Subject: I have found a DVD that I think you would enjoy
|Tom Brown's Schooldays|
Actors: Iain Cuthbertson, Simon Fisher-Turner, Richard Morant, Anthony Murphy, Richard Gibson
Genres: Indie & Art House, Drama, Television
In an upper-class Victorian boarding school, a loveable schoolboy suffers at the hands of a vicious bully and is inspired by a forward-thinking headmaster. This Masterpiece Theatre classic is a fascinating portrait of the ... more »
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Engaging Victorian melodrama
DS from LA | Los Angeles, CA | 03/25/2005
(4 out of 5 stars)
"I was excited to see this title being released on DVD, as I have fond memories of watching it as an 11-year-old with my father when it first aired on "Masterpiece Theatre" in 1973. I was also concerned about how well it would hold up, having been frequently disappointed upon revisiting some of my favorite childhood films as an adult. Well, this one held up just fine, not only for me but for my own 11- and 9-year-old children.
The story is your average Victorian potboiler: young Tom foils the nefarious doings of a wealthy landowner, who tasks his son Gerald Flashman (a schoolmate of Tom's) with obtaining revenge by any means necessary. A parallel and related plot thread deals with the reform efforts of new school headmaster Dr. Arnold, who earns Tom's trust. My kids enjoyed, as I did on that long-ago first viewing, finding out whether Tom would triumph over the bully Flashman, and insisted on watching all five episodes in one day. (As avid "Harry Potter" fans, they found parallels between the characters and relationships of Tom/Flashman/Dr. Arnold and Harry/Draco/Professor Dumbledore. I have to agree that J.K. Rowling might have read Tom Brown once or twice.) I focused more this time on the production values, the performances (young Anthony Murphy won a deserved Emmy as Tom), and of course the memories that were brought back to me.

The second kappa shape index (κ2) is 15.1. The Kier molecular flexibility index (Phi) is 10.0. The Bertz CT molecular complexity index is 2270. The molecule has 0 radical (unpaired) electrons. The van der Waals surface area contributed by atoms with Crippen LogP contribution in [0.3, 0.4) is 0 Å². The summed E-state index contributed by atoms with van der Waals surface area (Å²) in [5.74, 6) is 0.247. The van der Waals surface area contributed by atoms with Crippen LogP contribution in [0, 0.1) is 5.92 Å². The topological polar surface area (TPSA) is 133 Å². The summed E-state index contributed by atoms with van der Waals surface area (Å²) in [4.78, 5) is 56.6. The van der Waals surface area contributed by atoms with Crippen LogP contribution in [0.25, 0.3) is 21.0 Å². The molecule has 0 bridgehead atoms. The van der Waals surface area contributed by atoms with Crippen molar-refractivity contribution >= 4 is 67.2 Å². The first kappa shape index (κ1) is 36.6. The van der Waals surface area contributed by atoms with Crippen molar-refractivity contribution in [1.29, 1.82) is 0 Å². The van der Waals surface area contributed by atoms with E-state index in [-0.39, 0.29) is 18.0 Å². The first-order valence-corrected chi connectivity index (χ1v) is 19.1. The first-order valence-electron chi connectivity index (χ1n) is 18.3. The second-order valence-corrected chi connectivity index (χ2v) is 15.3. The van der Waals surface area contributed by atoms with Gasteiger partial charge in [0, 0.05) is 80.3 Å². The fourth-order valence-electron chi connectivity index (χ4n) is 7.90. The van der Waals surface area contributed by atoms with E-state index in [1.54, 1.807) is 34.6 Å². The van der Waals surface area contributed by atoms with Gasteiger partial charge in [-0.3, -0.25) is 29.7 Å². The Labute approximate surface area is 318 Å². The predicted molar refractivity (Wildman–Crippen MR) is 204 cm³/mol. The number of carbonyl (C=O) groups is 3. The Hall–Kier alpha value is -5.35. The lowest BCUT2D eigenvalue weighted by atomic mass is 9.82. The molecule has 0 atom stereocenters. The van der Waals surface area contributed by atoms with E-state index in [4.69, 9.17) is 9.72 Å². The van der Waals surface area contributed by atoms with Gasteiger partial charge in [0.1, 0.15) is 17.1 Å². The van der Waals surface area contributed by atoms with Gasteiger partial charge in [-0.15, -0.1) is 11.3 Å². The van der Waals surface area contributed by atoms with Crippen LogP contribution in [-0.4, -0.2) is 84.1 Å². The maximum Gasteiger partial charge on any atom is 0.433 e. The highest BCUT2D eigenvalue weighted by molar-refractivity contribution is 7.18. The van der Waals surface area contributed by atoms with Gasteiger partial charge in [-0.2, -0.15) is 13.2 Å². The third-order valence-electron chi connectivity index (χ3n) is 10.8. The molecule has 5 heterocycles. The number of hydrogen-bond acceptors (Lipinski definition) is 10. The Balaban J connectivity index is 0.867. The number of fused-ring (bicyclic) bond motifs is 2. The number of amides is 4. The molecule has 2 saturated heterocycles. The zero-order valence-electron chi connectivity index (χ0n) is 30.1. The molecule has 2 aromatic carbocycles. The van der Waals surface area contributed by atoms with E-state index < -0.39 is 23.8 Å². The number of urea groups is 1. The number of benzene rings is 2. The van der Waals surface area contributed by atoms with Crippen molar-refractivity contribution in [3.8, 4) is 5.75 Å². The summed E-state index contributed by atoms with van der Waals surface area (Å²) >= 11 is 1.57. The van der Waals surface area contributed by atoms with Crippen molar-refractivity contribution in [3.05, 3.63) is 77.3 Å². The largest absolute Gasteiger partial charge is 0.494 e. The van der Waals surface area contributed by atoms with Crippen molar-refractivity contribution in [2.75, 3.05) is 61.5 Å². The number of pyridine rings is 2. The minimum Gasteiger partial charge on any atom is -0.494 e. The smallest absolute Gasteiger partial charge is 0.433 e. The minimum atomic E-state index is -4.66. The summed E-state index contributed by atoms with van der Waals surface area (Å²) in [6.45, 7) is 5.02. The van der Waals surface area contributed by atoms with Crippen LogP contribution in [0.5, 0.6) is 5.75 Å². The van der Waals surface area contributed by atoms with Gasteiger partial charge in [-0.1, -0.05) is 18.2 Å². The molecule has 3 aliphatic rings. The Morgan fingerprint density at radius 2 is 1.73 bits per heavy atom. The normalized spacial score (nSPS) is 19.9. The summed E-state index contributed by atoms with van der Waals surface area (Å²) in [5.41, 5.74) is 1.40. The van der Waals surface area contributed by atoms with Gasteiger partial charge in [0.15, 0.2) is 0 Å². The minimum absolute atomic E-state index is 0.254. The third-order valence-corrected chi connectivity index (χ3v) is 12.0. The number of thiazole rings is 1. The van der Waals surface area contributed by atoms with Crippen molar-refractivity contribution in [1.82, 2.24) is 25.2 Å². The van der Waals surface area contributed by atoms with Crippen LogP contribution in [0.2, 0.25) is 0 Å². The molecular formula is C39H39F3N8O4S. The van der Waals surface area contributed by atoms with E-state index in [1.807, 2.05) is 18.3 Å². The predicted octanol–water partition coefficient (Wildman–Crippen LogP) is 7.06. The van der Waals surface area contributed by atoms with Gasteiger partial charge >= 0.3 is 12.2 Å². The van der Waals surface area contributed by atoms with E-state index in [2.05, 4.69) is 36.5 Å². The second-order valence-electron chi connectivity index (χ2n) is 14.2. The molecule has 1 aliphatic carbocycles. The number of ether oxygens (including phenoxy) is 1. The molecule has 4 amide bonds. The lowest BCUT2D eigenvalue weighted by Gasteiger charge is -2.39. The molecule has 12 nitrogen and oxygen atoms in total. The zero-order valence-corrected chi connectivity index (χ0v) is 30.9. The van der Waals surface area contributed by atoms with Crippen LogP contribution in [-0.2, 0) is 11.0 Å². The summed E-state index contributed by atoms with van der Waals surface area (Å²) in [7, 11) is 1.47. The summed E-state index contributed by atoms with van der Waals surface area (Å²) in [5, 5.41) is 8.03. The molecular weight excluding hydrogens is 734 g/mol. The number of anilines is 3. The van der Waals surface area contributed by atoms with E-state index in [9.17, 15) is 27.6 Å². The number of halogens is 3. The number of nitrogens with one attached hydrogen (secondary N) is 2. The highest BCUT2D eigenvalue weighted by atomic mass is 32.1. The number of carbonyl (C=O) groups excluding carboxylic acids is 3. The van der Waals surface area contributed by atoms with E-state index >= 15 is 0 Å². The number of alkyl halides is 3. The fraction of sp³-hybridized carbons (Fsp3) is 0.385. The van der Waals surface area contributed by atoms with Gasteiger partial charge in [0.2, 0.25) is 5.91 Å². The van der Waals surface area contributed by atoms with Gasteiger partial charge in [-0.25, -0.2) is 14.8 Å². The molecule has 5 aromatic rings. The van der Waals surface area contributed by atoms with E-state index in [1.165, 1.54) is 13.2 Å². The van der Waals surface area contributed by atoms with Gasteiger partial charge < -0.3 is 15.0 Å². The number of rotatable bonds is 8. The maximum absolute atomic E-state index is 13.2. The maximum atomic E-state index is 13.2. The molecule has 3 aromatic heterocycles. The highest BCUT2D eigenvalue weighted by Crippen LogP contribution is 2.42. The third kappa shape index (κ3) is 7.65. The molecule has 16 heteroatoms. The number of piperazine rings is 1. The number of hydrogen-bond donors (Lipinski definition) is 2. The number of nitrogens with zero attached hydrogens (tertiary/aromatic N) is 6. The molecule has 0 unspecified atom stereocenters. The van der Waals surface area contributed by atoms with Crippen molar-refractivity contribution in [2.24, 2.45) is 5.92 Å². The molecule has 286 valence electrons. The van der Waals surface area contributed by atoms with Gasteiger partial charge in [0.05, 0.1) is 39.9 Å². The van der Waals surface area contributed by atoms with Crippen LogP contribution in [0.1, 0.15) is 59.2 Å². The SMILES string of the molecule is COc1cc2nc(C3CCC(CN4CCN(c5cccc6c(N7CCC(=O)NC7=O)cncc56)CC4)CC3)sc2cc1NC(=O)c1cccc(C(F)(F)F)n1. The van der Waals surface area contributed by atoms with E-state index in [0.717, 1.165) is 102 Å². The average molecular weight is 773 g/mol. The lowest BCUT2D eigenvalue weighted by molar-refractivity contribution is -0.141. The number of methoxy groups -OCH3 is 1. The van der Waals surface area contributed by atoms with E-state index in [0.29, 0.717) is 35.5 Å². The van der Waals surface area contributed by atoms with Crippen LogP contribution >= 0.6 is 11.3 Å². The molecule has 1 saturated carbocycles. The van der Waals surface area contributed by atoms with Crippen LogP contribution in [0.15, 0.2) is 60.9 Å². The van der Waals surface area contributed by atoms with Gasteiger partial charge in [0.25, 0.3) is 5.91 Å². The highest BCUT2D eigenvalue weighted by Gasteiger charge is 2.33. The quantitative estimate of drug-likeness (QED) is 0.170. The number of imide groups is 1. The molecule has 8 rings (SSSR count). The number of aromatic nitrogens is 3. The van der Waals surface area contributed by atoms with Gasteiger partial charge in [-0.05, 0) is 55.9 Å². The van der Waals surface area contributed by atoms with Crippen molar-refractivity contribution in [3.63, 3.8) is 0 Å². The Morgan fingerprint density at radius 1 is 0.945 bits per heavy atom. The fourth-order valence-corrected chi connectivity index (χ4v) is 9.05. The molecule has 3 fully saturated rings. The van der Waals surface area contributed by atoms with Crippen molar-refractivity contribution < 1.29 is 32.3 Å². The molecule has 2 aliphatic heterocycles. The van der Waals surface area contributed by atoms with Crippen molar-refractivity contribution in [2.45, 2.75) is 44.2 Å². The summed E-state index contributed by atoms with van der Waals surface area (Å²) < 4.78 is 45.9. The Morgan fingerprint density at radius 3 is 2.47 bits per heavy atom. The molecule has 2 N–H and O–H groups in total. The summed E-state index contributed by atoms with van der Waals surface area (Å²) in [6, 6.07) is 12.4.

On the downside, some of the other child performances are pretty awful, and the back-and-forth jumps between film (for exterior scenes) and videotape (for interiors), which was common to "Masterpiece Theatre," are irritating. Still, this miniseries is highly recommended, particularly if you're a sucker for British period pieces (as I am).
Good, but not quite as great as I remembered all these years
Thomas B. Gross | Winchester, MA USA | 03/13/2005
(4 out of 5 stars)
"I loved this series when it was shown in the U.S. on Masterpiece Theater in 1973 and have looked for it on home video ever since. I was thrilled to see it released on DVD and ordered it immediately. Having seen it again I have to admit I can see why it was not released earlier to home video: it's not really as good as the best Masterpiece Theater series.
This may have been the first British mini-series I was ever hooked on. As I watched it again on DVD I recalled all the great series I watched subsequent to this production of "Tom Brown's School Days" including the 1969 version of the Forsyte Saga (which is older than this series but I did not see until 1975), "Upstairs/Downstairs", or "I, Claudius". All of those series, particularly the Eric Porter/Nyree Dawn Porter version of the Forsyte Saga (which I consider to be the best television series of all time) have aged better than this series.
Much of the acting seems appropriate to a High School play. As far as I know, none of the teenaged actors in this production went on to have adult careers as actors.
I was somewhat surprised to see that it is only 5 episodes. The experience of watching it over five weeks every Sunday night must have made quite an impression on me.
The DVD has nearly no additional material. Those of us who originally saw this series on Masterpiece Theater will miss the introductions and postscripts by Alistair Cooke.
I don't regret spending $30 for the nostalgic value of these DVDs, for me personally. If you loved it in 1973, you'll probably enjoy seeing it again at least once."
A wonderful series returns.
Harold | portland, oregon United States | 03/13/2006
(5 out of 5 stars)
"I remember this series from over 30 ago and have been looking for it. It is a wonderful coming-of-age story for those who love the genre. The acting is not as well as I remember and neither is the photography. But Richard Morant as the villain Flashman does a superb acting job and it is he who I remembered the most. Perhaps it should have been he who won the Emmy, although Anthony Murphy was outstanding also. It is amazing the young actors did not continue with distinguished acting careers, but young actors are all too often quickly washed up."
Great for young boys
Anne | WI | 09/16/2007
(5 out of 5 stars)
"Our grandsons just loved the account - as did we - of this valient, principled boy. He survives and overcomes the hardships of a boarding school riddled with bullies and rather careless supervision. I suspect the good lessons here will benefit them for a long time. Content wise - great. All around, far superior to the other movie versions."